A career in medical communications – visit to Nucleus Global

Nucleus Global is a group of medical communications agencies that provides full in-house consulting and communications services to the pharmaceutical and biotechnology industries, and to healthcare professionals. They have offices across the globe.

As well as a number of full-service medical communications agencies, Nucleus Global also has its own continuing and independent medical education companies. You can find out more about them here. To find about more about medical communications careers click here.

As an employer, they focus on recruiting people with science PhDs for both their client services and editorial roles because of the depth of knowledge and advanced scientific and research skills.  Nucleus Global continuously recruits throughout the year.

They initially require a CV which is followed by a brief phone call. The CV is a perfect opportunity to demonstrate good communication skills. It should be attractive, well laid out with perfect grammar and spelling. You should also demonstrate how your skills match the needs of medical communications.

If you are successful in the initial screening there is a writing test and usually an interview process, which is competency based.  Candidates are given one week to complete the writing test to a brief which is provided. Demonstration of effective plain English written communication is essential to success in the recruitment process.

The company places good value on activities additional to your research. This may be volunteering, taking on extra responsibilities, playing sport or other activities that demonstrate your interests and strengths. You should also consider how your values align with those of the company, which is very team oriented and wants to work with people who thrive in this sort of environment. This can be quite a contrast to the more solitary life of an academic researcher.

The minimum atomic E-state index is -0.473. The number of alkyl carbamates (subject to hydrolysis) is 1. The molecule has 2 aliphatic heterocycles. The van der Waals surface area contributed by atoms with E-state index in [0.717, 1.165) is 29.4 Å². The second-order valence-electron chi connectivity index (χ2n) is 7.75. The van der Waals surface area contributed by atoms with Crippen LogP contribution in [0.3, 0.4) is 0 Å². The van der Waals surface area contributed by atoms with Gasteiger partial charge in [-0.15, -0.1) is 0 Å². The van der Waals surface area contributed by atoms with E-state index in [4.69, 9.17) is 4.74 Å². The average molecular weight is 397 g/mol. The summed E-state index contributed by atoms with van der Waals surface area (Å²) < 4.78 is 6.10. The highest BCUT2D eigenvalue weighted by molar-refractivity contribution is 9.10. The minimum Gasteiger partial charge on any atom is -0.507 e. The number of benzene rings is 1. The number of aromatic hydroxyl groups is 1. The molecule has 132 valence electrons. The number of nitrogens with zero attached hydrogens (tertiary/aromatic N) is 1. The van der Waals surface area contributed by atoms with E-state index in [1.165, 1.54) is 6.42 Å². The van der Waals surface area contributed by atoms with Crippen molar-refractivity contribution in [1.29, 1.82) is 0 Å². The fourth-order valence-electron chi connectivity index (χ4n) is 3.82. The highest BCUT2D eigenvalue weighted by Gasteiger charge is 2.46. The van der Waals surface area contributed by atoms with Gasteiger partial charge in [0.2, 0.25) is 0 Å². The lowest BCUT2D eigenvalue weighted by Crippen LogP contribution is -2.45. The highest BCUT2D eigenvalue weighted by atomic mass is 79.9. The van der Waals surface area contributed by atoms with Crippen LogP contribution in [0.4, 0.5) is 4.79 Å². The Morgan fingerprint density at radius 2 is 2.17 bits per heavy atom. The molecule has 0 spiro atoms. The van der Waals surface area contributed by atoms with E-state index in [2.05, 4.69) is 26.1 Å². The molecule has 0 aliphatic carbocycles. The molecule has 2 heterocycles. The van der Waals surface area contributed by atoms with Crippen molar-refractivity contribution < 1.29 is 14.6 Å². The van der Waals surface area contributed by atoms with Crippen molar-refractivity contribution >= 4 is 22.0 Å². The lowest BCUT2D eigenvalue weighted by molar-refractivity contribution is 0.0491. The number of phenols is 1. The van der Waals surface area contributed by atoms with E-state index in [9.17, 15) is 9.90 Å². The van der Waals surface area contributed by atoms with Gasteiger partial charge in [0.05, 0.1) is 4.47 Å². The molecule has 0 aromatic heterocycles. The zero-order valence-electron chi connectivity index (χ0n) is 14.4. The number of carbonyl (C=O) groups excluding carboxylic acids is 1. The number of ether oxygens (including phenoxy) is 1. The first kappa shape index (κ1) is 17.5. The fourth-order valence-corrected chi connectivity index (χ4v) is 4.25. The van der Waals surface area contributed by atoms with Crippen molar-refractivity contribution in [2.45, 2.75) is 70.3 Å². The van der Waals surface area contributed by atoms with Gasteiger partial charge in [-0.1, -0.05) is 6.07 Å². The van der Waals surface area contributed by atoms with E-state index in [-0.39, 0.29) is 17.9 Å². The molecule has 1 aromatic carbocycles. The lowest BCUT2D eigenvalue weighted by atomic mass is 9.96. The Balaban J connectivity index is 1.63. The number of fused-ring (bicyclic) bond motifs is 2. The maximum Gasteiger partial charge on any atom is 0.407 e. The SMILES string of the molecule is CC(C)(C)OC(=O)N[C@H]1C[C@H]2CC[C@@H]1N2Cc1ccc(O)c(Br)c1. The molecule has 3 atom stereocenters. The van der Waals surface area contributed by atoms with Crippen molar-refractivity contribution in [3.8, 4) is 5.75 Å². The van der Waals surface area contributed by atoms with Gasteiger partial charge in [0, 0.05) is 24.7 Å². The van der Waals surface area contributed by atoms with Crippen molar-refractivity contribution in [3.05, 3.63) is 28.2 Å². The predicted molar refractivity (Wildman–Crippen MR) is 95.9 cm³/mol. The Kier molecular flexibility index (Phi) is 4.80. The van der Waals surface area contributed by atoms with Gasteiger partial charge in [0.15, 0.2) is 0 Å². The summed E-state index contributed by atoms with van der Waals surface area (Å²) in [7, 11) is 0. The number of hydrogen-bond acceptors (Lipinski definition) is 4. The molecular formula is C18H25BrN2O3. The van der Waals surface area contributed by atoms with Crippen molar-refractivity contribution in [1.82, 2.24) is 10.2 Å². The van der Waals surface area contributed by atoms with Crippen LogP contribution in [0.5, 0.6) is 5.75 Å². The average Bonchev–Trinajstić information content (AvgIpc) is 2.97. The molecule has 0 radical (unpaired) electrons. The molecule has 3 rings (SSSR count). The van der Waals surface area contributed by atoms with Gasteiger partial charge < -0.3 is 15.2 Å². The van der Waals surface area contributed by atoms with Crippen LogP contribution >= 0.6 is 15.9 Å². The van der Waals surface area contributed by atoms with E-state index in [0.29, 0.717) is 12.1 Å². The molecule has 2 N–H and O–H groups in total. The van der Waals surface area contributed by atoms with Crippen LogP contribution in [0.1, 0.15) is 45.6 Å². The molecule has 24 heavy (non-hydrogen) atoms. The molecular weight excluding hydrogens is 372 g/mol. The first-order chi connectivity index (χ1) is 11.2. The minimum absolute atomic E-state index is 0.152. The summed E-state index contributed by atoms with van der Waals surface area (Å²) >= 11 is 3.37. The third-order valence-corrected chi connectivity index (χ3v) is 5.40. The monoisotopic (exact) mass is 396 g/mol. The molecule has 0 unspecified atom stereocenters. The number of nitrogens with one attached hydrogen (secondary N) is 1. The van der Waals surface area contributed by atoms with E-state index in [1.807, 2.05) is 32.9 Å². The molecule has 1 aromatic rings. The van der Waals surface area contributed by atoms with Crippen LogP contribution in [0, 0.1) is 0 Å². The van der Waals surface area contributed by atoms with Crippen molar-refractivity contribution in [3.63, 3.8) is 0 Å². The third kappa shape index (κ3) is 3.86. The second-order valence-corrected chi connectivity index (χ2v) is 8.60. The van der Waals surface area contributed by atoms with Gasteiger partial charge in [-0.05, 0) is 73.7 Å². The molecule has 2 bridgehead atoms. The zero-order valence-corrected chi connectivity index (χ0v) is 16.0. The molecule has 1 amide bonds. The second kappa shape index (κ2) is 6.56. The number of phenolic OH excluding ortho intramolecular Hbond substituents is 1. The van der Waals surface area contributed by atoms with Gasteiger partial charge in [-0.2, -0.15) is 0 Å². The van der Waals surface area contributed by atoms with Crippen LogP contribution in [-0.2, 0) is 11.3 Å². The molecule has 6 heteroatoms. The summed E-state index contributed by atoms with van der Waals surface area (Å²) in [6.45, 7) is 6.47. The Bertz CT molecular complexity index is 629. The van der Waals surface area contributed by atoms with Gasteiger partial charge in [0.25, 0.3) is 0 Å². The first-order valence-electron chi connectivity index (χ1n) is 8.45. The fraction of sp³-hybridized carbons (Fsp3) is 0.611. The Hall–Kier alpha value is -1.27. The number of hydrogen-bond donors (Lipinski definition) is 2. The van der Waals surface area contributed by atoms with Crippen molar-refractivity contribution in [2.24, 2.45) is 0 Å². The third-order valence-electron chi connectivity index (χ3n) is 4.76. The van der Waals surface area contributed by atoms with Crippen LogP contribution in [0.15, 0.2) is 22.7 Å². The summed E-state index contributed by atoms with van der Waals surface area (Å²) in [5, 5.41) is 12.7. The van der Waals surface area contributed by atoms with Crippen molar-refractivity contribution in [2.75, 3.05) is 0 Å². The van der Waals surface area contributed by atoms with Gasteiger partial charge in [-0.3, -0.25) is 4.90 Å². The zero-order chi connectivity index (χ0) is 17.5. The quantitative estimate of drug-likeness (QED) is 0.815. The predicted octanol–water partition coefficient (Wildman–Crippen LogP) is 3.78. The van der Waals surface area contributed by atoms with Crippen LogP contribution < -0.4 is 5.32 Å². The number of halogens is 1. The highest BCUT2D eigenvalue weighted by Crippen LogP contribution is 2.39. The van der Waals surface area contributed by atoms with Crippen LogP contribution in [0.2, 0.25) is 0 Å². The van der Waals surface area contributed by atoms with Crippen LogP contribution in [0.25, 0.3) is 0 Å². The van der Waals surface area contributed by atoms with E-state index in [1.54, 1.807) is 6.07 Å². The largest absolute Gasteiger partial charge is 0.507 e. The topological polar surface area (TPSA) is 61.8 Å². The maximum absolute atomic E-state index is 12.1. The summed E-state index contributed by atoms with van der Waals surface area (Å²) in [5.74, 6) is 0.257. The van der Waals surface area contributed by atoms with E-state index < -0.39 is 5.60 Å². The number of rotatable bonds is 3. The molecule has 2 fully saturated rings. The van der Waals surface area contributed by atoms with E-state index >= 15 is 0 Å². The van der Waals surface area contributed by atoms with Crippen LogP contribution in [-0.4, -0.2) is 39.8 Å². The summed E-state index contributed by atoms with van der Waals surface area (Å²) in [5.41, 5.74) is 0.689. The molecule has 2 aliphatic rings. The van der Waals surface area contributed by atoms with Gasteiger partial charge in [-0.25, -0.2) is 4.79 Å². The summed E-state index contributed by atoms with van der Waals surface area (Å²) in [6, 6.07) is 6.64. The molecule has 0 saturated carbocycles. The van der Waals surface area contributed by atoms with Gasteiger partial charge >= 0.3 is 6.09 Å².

As a business, the company has a much faster pace than academic research but maintains the same scientific rigour and high ethical standards. Finally, as a global business, with a diverse range of clients, your people skills are highly valued and vital to succeeding.

Many thanks to all at Nucleus Global for hosting the visit and being so generous with their time and insights.

Finding a job in life sciences

The prospect of securing a job in industry can seem daunting. The process can be nuanced and non-linear, full of barriers and setbacks. Before embarking upon the journey, be prepared for some rejection and try to accept that it might take some time!

Over the last eight years, I have watched a considerable number of researchers secure roles in industry. Here are some tips, based on my observations.

 Explore all industry sectors and roles

Look at the range of functions and roles within pharmaceuticals, biotechnology companies and contract research organisations. See below for a list of organisations:

Research and development is the typical area that attracts PhDs and postdocs; within this falls drug discovery, preclinical, clinical research and process development. Drug discovery and preclinical research jobs are typical jobs for PhDs and postdocs; job titles within this area usually contain the word ‘scientist.’

Other roles include business development managers, regulatory affairs specialists, medical scientific liaison (MSL) specialists, medical writers and life science consultants/analysts. Search for roles using a variety of terms and then read the job descriptions to see if you fulfil the criteria.

 Let everyone know that you are looking for work

It is easy to keep talking to other PhD students, postdocs and academics about job opportunities but this is not going to work if you want to find a job in industry! It is vital, and common practice, to let people outside your network know you are looking for a job.